NEW YORK (03-Nov) -- In 2019 Shadrack Kipchirchir accepted an invitation from New York Road Runners to ride in a lead vehicle ahead of the TCS New York City Marathon. He was coming here anyway to compete in the Abbott Dash to the Finish Line 5-K the day before, and riding in the lead vehicle would give him a chance to see the world's largest marathon up close and really experience the energy of the event firsthand. When the race was over, he knew where he would run his first marathon.
PHOTO: Shadrack Kipchirchir in New York in advance of the 2022 TCS New York City Marathon (photo by Jane Monti for Race Results Weekly)
"New York, they've been really great to me," the 33 year-old Kipchirchir told reporters today at a press conference near the marathon finish line. "I've come here all the time for the 5-K, but I normally come for the 5-K specifically to watch the marathon. I was lucky enough to be invited to the lead vehicle for 2019. It was amazing. I was like, why not do it in New York? Everything is great. The city is great."
After that lead vehicle ride, Kipchirchir went home to Colorado Springs and started making plans to make his marathon debut in New York in 2020. But the pandemic made that impossible (the 2020 race was cancelled), and with the Olympics pushed back a year to 2021, Kipchirchir shifted his focus for 2021 to making his second Olympic team at 10,000m. But that new plan fell apart when he suffered a torn calf last spring which wiped out his entire summer and fall racing seasons. He wouldn't race again until January of 2022 when he won his second USATF cross country title, just one of seven national titles he's earned since changing his citizenship and allegiance to the United States from Kenya at the end of 2014.
Kipchirchir sees his move up to the marathon as "natural," he said. As a track athlete --where he achieved a 10,000m best of 27:07.55 at the 2017 World Athletics Championships in London-- he was already doing high mileage and long runs. Under coach Scott Simmons his training has not changed radically to get ready for Sunday's marathon.
"When I was doing the track I was doing a lot of high mileage," Kipchirchir explained. "Not a lot of difference, but what changed is the long runs. You know, I changed from 20 miles to 24 miles, 26-mile long runs, and add more mileage. In the evening runs I added more mileage, to double more... and to rest more."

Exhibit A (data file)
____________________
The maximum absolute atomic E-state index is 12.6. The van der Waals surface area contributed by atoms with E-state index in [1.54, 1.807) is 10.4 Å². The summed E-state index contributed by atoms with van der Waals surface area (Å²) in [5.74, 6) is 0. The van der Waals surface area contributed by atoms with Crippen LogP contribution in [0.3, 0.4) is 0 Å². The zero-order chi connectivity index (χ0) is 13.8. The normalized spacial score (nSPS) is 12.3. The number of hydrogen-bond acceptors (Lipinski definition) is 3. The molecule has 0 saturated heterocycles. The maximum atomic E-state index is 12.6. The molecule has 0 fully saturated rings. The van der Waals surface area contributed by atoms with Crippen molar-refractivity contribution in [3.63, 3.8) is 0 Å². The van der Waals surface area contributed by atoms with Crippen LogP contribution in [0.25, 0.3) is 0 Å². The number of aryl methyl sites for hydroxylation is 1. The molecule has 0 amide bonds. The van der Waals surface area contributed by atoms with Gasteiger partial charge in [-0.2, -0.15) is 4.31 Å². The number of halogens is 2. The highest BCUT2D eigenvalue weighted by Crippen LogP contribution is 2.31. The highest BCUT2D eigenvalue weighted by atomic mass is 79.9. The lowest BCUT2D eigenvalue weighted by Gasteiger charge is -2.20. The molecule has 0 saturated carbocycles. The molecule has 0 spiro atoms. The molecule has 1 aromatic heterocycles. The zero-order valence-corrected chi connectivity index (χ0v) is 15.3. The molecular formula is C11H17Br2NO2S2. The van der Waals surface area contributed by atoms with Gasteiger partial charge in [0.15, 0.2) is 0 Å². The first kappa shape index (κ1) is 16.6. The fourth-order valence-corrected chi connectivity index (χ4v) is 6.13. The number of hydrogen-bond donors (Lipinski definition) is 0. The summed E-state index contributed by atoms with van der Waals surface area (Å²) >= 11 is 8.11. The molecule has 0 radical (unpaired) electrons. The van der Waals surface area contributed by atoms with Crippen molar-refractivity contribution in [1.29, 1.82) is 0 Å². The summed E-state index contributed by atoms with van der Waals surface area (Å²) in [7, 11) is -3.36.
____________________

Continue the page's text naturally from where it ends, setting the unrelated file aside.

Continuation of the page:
He was also able to get support from his regular training partners: Leonard Korir, Sam Chelanga, Hillary Bor, and Paul Chelimo. Korir is also running Sunday's race, and he and Kipchirchir were careful not to get too competitive in training. When asked, he didn't want to compare his fitness with Korir's.
"In training it doesn't show," he said diplomatically. "We always run about 80%... so you can't tell in training. He's really fit. He was supposed to do Chicago I believe but he chose New York instead."
Kipchirchir said that Chelanga was the guy who was pushing the hardest in training, and that had really helped Kipchirchir get through his workouts.
"I love him," said Kipchirchir of Chelanga. "He's always a team player. You know, most of the guys, they help a lot, but Sam Chelanga is a little more more pushing. We love him so much."
For Sunday's race, Kipchirchir has not planned for a cautious approach. While it would be satisfying for him to be the top American --meaning he would have to beat Galen Rupp, Korir, Scott Fauble and Jared Ward among others-- he's aiming higher, he said.
"Just go there and compete," he said when asked about his race strategy. "I'm just going to go there and hang with the lead pack for as long as I can, and be patient and pray the whole time of the race. So, that's the main thing."
Kipchirchir is acutely aware of the epic difficulty of the New York course, and he said that it was part of his attraction to the event. He did well in his half-marathon debut here back in March (1:01:16, 4th place), which is also held on a hilly route from Brooklyn to Manhattan. Sunday's course is even harder.
"I just want to come here to run a little bit farther," Kipchirchir explained. "The farthest I've run here is 13.1 miles. Debuting in New York is amazing to me. I love this city, and I'm excited. Everyone says that New York is hard; I want to do it in a hard course."
Unfortunately, Kipchirchir won't have the in-person support of his wife, Elvin, and their six-month-old son, Mylo. Mylo got very sick with the flu and he and Elvin couldn't make the trip. Nonetheless, thinking of them provides him with tremendous motivation.
"He motivates me a lot," said Kipchirchir after showing a reporter photos of Mylo on his phone. "He's the reason why I push hard. Initially I had no reason to push hard, but now I have a family and they look up to me. It motivates me a lot."
Kipchirchir is also motivated by New York's tradition of hosting important marathon debuts, especially by Americans. Deena Kastor (2001), Meb Keflezighi and Marla Runyan (2002), Abdi Abdirahman (2004), Dathan Ritzenhein (2006), Kara Goucher (2008), Shalane Flanagan (2010), Molly Huddle (2016), and Bernard Lagat (2018) all made their marathon debuts in New York.
"It motivates me a lot... to come to New York and to debut in New York," Kipchirchir said. "Seeing the past, the Americans who have run here and done really well, you know, that's why I'm here. I'm here for the tradition to go on. We're not going to stop."